With Thunderbean ‘world headquarters’ moving out of the basement here and into an actual office, I’m finding time to work a little more on the titles for this year. As we’re working on the Snafu Blu-ray, I’ve been looking through all the materials that were transferred on the Army/Navy Screen Magazine, some with Snafu in them, some without. These were all transferred in HD, so we’re dusting them off for the Snafu blu-ray set. Right now, I’m debating putting ALL the Army/Navy Screen Magazine animation on the Snafu set (even the Non-Snafu episodes) or having an HD version of the ‘Cartoons for Victory‘ materials with these. What do you folks think would be best?
The two shorts I’m posting this week (below) were produced by the Disney Studio, and were among the harder to see of the war films made by the studio. They remain, as so many war shorts, interesting looks back into history more than having great entertainment value. I was happy to be able to transfer them from the 35mm materials (both of these from the Fine Grain Master Composties) at the United States National Archives. Both appear on the ‘More Cartoons for Victory‘ DVD from a few years back.
These films were more than likely designed & storyboarded at the First Motion Picture Unit, comprised of artists from various studios. Because they were produced as past of the Army/Navy Screen Magazine, they don’t have the usual Disney credits on them. Both are fairly dry, concentrating on the information at hand. It would be great to see the original storyboards on both these shorts for comparison to the studio’s styling. One short on the More Cartoons for Victory, “Weapon of War”, was boarded at FMPU beautifully; what appears in the animation from UPA is virtually identical in design and composition.
I hope to head the National Archives again sometime soon to look for various materials. I’ve promised a friend that I would try to track down things on his longtime list of want-to-sees..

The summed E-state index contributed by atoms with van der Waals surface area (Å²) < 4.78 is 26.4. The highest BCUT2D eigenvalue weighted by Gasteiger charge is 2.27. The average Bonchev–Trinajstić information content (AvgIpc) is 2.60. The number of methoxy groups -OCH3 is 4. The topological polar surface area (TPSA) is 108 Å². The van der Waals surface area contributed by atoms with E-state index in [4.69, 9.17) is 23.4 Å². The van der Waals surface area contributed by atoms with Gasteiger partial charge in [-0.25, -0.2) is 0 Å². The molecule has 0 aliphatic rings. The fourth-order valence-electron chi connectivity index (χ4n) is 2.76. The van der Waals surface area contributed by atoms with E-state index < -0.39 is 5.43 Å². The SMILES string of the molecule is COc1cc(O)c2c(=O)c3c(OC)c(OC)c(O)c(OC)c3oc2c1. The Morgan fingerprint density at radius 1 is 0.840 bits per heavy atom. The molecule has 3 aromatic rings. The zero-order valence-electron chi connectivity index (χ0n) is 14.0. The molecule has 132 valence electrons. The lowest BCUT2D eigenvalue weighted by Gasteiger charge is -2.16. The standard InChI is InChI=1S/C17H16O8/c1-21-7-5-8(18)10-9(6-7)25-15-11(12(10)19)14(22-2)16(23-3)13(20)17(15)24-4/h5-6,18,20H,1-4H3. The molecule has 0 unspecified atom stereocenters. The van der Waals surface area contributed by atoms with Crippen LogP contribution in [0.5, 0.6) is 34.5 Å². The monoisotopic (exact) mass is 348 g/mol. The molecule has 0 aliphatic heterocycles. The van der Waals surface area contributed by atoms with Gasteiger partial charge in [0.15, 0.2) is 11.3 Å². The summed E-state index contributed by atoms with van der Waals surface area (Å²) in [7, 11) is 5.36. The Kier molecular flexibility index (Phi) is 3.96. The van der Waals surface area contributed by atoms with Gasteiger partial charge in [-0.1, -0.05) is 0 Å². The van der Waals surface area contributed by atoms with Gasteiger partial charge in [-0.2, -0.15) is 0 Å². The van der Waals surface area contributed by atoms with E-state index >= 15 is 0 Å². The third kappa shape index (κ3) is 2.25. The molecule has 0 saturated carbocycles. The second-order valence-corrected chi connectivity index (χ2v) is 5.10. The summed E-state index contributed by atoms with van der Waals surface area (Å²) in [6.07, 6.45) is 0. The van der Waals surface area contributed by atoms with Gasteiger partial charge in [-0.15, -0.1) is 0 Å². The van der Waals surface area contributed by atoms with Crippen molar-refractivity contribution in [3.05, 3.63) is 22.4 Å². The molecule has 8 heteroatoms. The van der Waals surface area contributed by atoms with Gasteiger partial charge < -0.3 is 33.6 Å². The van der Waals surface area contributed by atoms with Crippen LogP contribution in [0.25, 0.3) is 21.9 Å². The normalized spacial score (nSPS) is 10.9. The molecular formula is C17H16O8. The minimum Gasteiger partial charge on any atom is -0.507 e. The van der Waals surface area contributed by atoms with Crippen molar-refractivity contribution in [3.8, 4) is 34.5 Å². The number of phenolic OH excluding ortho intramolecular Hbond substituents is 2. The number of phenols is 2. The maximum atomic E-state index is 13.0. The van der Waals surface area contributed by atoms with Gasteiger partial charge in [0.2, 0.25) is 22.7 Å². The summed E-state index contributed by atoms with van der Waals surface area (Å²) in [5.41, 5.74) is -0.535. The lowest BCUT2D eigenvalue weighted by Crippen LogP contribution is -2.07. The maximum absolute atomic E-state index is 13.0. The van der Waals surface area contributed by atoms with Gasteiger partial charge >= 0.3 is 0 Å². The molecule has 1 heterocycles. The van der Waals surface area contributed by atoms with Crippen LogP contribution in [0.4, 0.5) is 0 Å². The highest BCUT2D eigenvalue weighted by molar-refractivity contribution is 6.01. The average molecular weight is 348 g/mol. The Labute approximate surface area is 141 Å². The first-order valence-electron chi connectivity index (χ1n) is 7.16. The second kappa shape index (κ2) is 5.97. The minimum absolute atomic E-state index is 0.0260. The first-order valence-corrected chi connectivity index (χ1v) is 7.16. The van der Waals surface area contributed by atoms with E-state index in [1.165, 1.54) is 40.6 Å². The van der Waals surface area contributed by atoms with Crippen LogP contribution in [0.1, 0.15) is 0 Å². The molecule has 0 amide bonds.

The first here, Another Chance (1944) is barely animated- almost all stills. It explains how the newly founded United Nations works, and why. It’s a fairly straight forward explanation to the troops on the formation of the United Nations. It’s understandable why this particular film was handled in animation/graphics: it does a good job of explaining simply many ideas that would be hard to show in any other way.
Voting for Servicemen (1944) was included as a special addition to the Army/Navy Screen Magazine to help the service men and women understand how they could vote while overseas, how the system works and why it’s important. It’s funnier at the beginning especially, and interestingly similar to the format of the educational Disney films to come in the future. It’s a good explanation of how the voting process works for service people.
The production, even with a limited budget, is top notch, with excellent design and execution of graphics especially. To me, it’s interesting to see how the Disney Studios animated Snafu, but also odd to see several different art styles unitized in the same film. Some of the posing is quite nice, while other poses / expressions are not as well drawn.
The lack of these particular films showing up in 16mm war prints is understandable. These were some of the later films produced for the war, and more than likely only appeared once in the Army/Navy Screen Magazine. Because they arn’t as entertaining as the Snafu shorts, it makes some sense that the were not kept.
That’s the report from Thunderbean-Land for now. Have a good week everyone!